View Lee Barker's profile

Lee Barker

2170 posts in 2310 days


#9 posted 08-10-2010 05:58 PM

Assuming you could get under the floor, bolstering it would be easy to cost out: Some supports running crosswise of the joists—maybe two 4×4s—supported in two places each. Maybe $40 or $50 with plinth blocks?

-- "...in his brain, which is as dry as the remainder biscuit after a voyage, he hath strange places cramm'd with observation, the which he vents in mangled forms." --Shakespeare, "As You Like It"

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NathanAllen

376 posts in 2603 days


#10 posted 08-10-2010 09:19 PM

Pull the ply up and build a giant torsion box.

View edgarO's profile

edgarO

68 posts in 2364 days


#11 posted 08-11-2010 06:02 AM

how much would you be selling for and where would you happen to be located

View KTMM (Krunkthemadman)'s profile

KTMM (Krunkthemadman)

1051 posts in 2653 days


#12 posted 08-11-2010 07:01 AM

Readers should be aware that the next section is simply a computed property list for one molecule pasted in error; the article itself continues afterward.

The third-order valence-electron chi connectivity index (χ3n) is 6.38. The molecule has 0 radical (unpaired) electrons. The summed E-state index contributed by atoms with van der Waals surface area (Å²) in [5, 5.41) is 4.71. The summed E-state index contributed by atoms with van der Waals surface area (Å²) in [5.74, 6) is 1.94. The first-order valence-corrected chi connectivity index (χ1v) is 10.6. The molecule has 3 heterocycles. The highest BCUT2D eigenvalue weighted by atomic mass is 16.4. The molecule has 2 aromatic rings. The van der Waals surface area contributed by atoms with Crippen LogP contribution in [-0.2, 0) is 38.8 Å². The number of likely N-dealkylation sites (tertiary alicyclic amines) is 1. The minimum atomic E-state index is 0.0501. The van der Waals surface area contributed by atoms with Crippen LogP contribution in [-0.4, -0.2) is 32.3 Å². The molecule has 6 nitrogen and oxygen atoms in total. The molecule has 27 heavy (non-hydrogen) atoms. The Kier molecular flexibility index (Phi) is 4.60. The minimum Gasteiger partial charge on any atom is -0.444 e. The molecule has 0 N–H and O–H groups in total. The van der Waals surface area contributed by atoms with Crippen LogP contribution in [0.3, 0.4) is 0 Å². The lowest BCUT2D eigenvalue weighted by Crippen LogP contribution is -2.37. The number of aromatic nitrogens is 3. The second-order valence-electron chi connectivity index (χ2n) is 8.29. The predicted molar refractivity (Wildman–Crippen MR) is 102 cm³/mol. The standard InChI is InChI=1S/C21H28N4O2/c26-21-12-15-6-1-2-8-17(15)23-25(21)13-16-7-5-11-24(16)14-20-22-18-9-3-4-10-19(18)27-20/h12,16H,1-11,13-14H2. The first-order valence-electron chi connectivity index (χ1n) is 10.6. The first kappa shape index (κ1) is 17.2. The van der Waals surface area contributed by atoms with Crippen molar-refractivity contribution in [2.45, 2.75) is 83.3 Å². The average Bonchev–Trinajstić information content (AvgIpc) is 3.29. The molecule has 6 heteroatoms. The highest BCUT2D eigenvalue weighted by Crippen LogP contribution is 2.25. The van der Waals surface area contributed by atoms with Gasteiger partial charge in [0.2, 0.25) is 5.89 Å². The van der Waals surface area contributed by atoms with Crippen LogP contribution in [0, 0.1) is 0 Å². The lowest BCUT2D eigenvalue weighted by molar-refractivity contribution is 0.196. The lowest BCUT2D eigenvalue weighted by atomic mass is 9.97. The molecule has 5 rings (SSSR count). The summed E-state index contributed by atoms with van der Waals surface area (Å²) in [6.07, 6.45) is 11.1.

You know, I should word things better. When I say the floor of my shop sags, I think that flexes would be a better word. I’m not in fear of my floor falling through any time soon, but the saw table seems to want to “settle in”.
The album with pics of the table saw base is here.

I haven’t made up my mind on what I want to sell the saw for, or even if I want to sell it. I’ve had it for right at a year, I bought the riving knife, and new belts for it. Of course, unlike some lucky folk, I paid the full $600 for mine : P
In the pictures, where the planer is, I had built an MDF box, that replaced the hinged dust door, and provided more storage space. That was the part I removed to lighten things up a bit. (It helped)